OP-EDS & REVIEWS
By Gil Troy, The Montreal Gazette, 8-8-12
With Americans reeling from the “Joker’s” movie massacre in Colorado and the Sikh temple slaughter in Wisconsin, the disconnect between what they are thinking about and what their presidential candidates are talking about has grown.
During this nasty nadir in the election cycle, the campaigns paused briefly as the nation grieved over the Colorado shootings. President Barack Obama visited Aurora and gave the nation the defining image of young Stephanie Davies pressing her fingers over her best friend Allie Young’s neck wound amid the gunfire, refusing Allie’s pleas to flee, saving Allie’s life.
After the Wisconsin murders, Obama said he was “deeply saddened,” while Republican presidential candidate Mitt Romney joined in “mourning” the dead. But there was something missing in Obama’s and Romney’s remarks. Their words, while heartfelt, lacked the resonance of the greatest presidential responses to tragedy, which focused Americans on the particular loss, provided a renewed sense of purpose and blazed a trail toward transcendence from anguish.
Obama’s Allie-Stephanie tale did capture the extraordinary heroism of ordinary people that often emerges in such situations. It illustrated his message that what matters most is “how we choose to treat one another and how we love one another.” But nothing Obama said matched Abraham Lincoln’s characterization of the Civil War as “this mighty scourge of war” or Franklin Roosevelt’s description of the Pearl Harbor attack as “a day which will live in infamy.”
Lincoln and Roosevelt, among other presidential orators, understood they could not simply mourn. They had to motivate, they had to propel a huge, complicated and newly fragile country forward. Lincoln, at Gettysburg, spoke of “unfinished work” and “a new birth of freedom.” Roosevelt, who conjured the “warm courage of national unity” to fight the Great Depression, swore to avenge American deaths from Japanese treachery.
Finding a national purpose is hard enough; greatness comes from transcendence, soaring beyond the trauma. Lincoln’s Second Inaugural Address promised: “With malice toward none, with charity for all, with firmness in the right as God gives us to see the right.” Lyndon Johnson laced his eloquence after John Kennedy’s assassination with inspiring idealism, seeking to create an America where “the strong can be just in the use of strength, and the just can be strong in the defence of justice.” And Bill Clinton, after the Oklahoma City terrorist bombings, showed that great presidential oratory often fuses the national with the theological, saying: “Those who are lost now belong to God. Some day we will be with them. But until that happens, their legacy must be our lives.”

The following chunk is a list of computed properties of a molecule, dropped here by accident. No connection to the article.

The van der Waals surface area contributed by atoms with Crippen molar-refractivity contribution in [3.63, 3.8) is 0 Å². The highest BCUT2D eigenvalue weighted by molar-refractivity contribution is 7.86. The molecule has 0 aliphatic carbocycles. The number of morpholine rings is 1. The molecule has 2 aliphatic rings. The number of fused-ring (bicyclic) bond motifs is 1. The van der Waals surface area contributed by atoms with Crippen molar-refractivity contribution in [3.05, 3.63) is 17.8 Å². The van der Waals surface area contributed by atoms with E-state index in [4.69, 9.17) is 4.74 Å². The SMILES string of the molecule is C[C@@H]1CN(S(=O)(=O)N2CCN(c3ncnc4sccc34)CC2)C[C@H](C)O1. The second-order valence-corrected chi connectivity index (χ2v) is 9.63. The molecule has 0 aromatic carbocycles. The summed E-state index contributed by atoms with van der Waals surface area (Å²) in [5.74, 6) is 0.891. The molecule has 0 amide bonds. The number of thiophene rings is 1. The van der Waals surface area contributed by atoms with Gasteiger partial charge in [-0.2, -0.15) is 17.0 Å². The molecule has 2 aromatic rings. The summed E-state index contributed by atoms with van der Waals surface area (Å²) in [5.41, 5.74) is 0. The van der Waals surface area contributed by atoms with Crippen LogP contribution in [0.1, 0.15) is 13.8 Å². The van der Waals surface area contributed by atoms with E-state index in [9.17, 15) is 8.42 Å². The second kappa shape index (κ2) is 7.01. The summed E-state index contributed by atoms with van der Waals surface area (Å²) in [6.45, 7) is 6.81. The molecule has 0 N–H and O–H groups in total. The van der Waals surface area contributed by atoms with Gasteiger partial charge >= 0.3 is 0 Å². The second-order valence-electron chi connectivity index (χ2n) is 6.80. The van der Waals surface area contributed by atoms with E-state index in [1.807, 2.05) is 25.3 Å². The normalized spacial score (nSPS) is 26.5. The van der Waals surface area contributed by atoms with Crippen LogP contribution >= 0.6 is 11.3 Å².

A shooting at a mall and even a loner attacking a temple cannot be compared proportionately with wars, presidential assassinations, or mass terrorist attacks. Individual crimes, no matter how heinous, are not national assaults. And following the hasty attempt to politicize the shooting of Gabrielle Giffords in Tucson, Ariz., in 2011, when many reporters and Democrats wrongly blamed another crazed gunman’s sins on the red-blue political divide, politicians need to tread cautiously. But since the two shootings, millions of Americans have been going beyond the individual stories to ask broader, deeper, more disturbing questions.
And instinctively, in this secular age of the media-magnified presidency, they look to America’s pastor-in-chief or pastor-in-chief-to-be to minister to their wounded souls and provide the kind of transforming sermon many of their parents and grandparents once received from preachers.
Just as Obama, in 2008, used the Rev. Jeremiah Wright controversy to address the country’s tortured history of race relations, Americans need a candidate this year to address America’s values crisis. Americans need a leader to push the conversation beyond the left-right divide. Character questions should not be political but they can be shaped constructively by wise politicians. With Wall Street exposed and Joe Paterno deposed, with the economy flagging and political credibility sagging, Americans want a conversation about culture and belief and values that does not degenerate into debates about gay marriage or abortion rights.
The common revulsion at the Colorado and Wisconsin crimes, along with many Americans’ growing fears that somehow these latest mass murderers from among us reflect something institutionally and ideologically broken, are building blocks for a national conversation. All Americans — all moderns — need “warm courage” to improve ourselves and our respective nations. Americans need a leader. And if done right, we will honour the victims.
Gil Troy, an American who is professor of history at McGill University, is the editor, with Arthur Schlesinger Jr. and Fred Israel, of History of American Presidential Elections, 1789-2008, fourth edition.